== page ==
When you’re trying to land a tech position, the interview process can be surprisingly lengthy and incredibly involved. Often, the skillset the hiring manager needs to find is highly specific. Additionally, they may need to ensure that the candidate has the proper knowledge level and direct experience, particularly if the new hire will have to hit the ground running.
As a result, the tech interview process can differ a bit from a traditional one. If you want to make sure you’re ready for what’s to come, here’s what you need to know.
Nailing Your Resume
Many professionals believe that they are limited to a two-page resume. While this can certainly be the case for entry-level tech roles, if you’re mid-career or farther, going onto a third page is often an option. This is especially true if the list of must-have skills and experience is quite lengthy and covering each of the points within two-pages simply isn’t possible. However, moving beyond a third page for anything other than the most upper-level positions is typically ill-advised.
If you’re concerned about resume length, then highlight the most crucial skills and experience there, touching on as many keywords as possible. Then, include a link to your LinkedIn profile under your contact information at the top, allowing you to share that as a resume supplement effectively.
Tackling the Interview
With tech jobs, multi-round interview processes are standard. Usually, IT professionals will have a traditional-style interview and a technical interview to contend with, at a minimum. In some cases, you’ll also interview with several tiers of management, adding more meetings to the equation.
In the earlier stages, candidates can usually expect a more classic experience. Typically, the interviewer will focus on the must-have skills, asking probing questions to determine if what you bring to the table is potentially a match.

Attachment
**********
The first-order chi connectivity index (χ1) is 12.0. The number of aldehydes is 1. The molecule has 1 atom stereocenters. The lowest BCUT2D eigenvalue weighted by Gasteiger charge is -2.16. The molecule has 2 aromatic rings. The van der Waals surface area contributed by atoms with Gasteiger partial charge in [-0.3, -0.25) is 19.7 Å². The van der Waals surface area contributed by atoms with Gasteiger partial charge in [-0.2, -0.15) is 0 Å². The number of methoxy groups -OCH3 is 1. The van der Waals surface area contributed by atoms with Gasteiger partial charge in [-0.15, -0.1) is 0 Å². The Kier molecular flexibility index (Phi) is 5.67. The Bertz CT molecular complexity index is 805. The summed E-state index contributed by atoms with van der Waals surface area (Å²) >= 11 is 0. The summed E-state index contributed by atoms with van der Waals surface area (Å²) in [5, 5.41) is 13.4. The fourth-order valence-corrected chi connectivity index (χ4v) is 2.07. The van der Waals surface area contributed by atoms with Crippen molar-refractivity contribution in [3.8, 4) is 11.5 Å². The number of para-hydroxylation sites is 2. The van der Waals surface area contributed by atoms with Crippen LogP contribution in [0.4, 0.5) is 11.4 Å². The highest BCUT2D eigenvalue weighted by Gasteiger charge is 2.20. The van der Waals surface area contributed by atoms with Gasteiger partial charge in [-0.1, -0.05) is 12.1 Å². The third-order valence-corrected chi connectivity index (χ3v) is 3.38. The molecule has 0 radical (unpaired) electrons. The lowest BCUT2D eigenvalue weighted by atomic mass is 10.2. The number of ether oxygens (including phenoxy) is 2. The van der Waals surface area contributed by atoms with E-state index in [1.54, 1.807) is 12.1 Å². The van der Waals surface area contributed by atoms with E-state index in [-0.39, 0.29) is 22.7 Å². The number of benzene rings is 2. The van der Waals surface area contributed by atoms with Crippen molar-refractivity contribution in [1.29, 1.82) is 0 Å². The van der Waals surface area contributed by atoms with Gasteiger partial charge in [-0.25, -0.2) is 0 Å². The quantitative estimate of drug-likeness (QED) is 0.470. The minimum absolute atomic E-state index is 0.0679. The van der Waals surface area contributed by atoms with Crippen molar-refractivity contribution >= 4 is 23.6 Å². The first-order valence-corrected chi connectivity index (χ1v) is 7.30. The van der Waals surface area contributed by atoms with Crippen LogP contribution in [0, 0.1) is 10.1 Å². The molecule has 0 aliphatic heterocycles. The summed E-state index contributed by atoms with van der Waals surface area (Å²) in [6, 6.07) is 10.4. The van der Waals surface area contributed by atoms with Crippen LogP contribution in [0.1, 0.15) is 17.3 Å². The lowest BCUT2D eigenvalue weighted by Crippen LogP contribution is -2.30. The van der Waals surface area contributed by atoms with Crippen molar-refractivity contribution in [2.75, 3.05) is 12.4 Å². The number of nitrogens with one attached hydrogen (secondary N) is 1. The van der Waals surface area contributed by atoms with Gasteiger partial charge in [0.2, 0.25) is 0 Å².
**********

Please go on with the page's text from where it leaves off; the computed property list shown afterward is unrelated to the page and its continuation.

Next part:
Whether you’re interviewing remotely or in-person, the bulk of the process remains the same. You’ll want to practice common interview questions for your specialty, research the role and company, and take other steps that ensure you can showcase yourself in the best light possible.
Technical interviews are more common in the second round, though they can occur first in some processes. With these, you’re presented with relevant scenarios and asked to demonstrate how you would proceed. In some cases, this involves whiteboard exercises. However, you may also sit at a computer and actually do a task, so it’s best to be ready for that, as well.
Regardless of the number of interviews, the decision timeline is usually a bit long for mid-career or higher roles. There may need to be buy-in from several layers of the leadership structure, which doesn’t happen overnight.
Ideally, you want to ask your interviewers about the next steps and timelines whenever possible, allowing you to have realistic expectations. That way, you’re fully informed about what is on the horizon.
If you’d like to learn more about the tech interview process, The Squires Group team can help. Contact us today.